March 31, 2015

Apple’s CEO Warn About Discrimination Sweeping the World

A local television station captured an awkward moment afterward between Cook and the Republican governor of Alabama, Robert Bentley, who audibly took umbrage at Cook’s comments. Don Logan, an Alabamian who is a former CEO of Time Inc. (Fortune’s owner), was in the audience at the state capitol in Montgomery. “Tim is a very courageous guy,” says Logan, a fellow Auburn University alum, who notes that the state legislature had only recently passed a bill to not allow gay marriage. “He knew he was speaking into the wind and that most people in the room didn’t agree with him.”
A few days later Cook announced publicly, in an essay in Bloomberg Businessweek, that he is gay. With no further comment from him or Apple, the disclosure set off a media frenzy, most of it favorable. Looking back, he says that he primarily acted out of concern for kids who were bullied at school, some to the point of suicide, and because of the many states that still allow employers to fire workers over their sexual orientation. Also, whereas U.S. courts were moving surprisingly quickly on the issue, “I didn’t feel like business was exactly leading the way in the executive suite.”

Tim Cook, Apple CEO photographed in Cupertino, CA. March 2015
“I’m not running for office. I don’t need your vote. I have to feel myself doing what’s right. If I’m the arbiter of that,” says Cook, rather than worrying about what critics say about his decisions, “then I think that’s a much better way to live.”Courtesy of Apple

Cook says that he’d come to the decision of coming out “quite some time ago” and that his announcement was viewed internally at Apple, where his sexual orientation was more or less well known, as a “yawner.” Speaking out so publicly was a big step for Cook, though, who has described himself as intensely private and who is rare among big-company CEOs for being genuinely ill at ease talking about himself. “To be honest, if I would not have come to the conclusion that it would likely help other people, I would have never done it,” he says. “There’s no joy in me putting my life in view.” Referencing the often-cited line that “to whom much is given, much is required,” Cook says, “I’ve certainly been given a lot.”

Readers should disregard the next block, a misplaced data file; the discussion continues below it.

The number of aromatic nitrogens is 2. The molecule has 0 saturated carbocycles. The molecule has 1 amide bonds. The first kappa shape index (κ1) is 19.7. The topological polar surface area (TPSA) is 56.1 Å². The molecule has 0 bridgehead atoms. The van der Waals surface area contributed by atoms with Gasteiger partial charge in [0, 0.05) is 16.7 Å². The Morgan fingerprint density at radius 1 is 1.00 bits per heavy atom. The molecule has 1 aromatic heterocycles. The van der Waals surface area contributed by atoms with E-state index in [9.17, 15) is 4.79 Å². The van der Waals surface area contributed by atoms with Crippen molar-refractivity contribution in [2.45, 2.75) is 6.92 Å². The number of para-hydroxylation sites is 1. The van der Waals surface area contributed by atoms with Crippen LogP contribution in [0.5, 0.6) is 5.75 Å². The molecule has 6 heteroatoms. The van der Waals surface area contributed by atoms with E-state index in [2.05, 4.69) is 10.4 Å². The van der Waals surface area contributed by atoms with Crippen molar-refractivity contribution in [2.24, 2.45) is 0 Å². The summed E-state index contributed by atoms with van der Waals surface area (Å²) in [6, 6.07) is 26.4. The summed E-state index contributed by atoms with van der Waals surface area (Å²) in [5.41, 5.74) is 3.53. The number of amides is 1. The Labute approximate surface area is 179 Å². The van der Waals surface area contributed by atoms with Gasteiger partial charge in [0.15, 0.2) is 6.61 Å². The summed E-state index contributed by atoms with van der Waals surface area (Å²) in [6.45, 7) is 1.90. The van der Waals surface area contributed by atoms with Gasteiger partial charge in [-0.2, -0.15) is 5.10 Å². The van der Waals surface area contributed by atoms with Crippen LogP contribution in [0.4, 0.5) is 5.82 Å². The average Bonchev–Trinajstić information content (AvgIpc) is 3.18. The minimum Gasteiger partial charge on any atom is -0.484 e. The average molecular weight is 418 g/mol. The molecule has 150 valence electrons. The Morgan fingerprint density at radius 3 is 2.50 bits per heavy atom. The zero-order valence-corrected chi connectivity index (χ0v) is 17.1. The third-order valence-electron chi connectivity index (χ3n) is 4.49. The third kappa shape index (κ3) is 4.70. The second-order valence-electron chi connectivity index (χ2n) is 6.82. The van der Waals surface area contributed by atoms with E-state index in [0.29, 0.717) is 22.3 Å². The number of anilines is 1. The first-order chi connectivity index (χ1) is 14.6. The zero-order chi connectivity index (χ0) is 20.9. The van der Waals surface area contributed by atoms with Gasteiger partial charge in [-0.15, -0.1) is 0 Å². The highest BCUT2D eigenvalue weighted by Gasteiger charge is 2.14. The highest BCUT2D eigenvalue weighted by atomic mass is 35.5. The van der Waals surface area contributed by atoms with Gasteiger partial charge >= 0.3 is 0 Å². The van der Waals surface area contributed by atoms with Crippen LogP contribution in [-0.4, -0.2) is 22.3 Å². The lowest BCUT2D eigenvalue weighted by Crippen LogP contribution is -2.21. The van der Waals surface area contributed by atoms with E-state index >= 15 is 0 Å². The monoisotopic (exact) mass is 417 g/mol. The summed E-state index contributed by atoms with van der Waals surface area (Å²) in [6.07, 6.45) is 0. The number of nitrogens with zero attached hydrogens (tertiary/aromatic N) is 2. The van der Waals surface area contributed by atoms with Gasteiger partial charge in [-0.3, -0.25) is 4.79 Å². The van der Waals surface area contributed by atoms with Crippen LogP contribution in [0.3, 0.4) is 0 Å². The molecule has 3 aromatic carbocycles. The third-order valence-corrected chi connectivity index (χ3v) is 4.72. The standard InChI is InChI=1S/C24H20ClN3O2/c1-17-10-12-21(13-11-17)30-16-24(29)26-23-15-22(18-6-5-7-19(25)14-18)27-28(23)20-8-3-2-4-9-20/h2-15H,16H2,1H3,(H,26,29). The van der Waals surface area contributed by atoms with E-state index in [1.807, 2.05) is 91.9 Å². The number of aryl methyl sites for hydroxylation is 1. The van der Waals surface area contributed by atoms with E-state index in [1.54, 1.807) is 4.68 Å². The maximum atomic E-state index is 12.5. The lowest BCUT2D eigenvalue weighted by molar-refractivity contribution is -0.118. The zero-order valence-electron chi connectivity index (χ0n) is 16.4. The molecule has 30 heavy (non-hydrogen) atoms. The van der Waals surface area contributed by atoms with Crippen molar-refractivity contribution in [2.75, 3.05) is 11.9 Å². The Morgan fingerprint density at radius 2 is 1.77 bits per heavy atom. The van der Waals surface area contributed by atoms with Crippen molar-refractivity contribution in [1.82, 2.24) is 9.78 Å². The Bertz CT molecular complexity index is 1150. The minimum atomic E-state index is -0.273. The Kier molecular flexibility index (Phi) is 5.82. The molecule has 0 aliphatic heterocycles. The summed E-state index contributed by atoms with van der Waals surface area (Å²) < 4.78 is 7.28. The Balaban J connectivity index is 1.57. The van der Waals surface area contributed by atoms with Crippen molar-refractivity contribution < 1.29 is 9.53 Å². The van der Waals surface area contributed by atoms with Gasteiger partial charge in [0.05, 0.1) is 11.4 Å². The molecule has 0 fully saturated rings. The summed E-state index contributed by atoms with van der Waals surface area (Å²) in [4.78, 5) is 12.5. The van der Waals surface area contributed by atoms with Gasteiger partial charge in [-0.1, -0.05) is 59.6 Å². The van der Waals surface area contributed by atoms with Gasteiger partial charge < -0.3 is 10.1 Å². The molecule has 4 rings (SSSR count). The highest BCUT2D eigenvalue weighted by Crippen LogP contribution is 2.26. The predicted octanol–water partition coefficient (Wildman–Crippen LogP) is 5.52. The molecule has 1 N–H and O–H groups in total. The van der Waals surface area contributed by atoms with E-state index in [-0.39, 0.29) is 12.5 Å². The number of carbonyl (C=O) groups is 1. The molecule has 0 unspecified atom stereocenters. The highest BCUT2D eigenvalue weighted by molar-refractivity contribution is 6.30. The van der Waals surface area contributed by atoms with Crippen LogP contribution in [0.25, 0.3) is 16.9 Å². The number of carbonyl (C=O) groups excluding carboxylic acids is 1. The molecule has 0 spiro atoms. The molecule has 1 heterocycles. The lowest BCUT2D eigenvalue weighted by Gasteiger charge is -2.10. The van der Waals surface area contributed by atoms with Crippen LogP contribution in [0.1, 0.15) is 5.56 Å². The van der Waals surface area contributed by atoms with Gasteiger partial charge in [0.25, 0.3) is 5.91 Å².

The move made Cook famous for more than being the person running Steve Jobs’ company. Mike Sullivan is a San Francisco lawyer with the global law firm Pillsbury Winthrop Shaw Pittman who advises startup technology companies. Like Cook, he views his sexual orientation as a point of pride and affiliation but something that doesn’t define him professionally. “We have 500 CEOs in the Fortune 500 out there, and I can guarantee you some of them are gay,” he says. “The message Tim sent is, ‘It’s okay to be yourself. You don’t have to lead with it. But you don’t have to hide it either.’ ”
Cook has become so ubiquitous that it’s tough to remember when he wasn’t so visible. On an early March trip to Europe he huddled in Berlin with German Chancellor Angela Merkel and in Brussels with Andrus Ansip, the former Prime Minister of Estonia and now the European Commission’s top regulator on digital issues. He is featured in a new book by the former Fortune journalists Brent Schlender and Rick Tetzeli, who report that Cook offered Jobs a piece of his healthy liver for a transplant. (Jobs turned him down.) In March, Cook even phoned in to a surprised—and delighted—Jim Cramer during a live airing of the 10th anniversary of the broadcaster’s financial shoutfest on CNBC.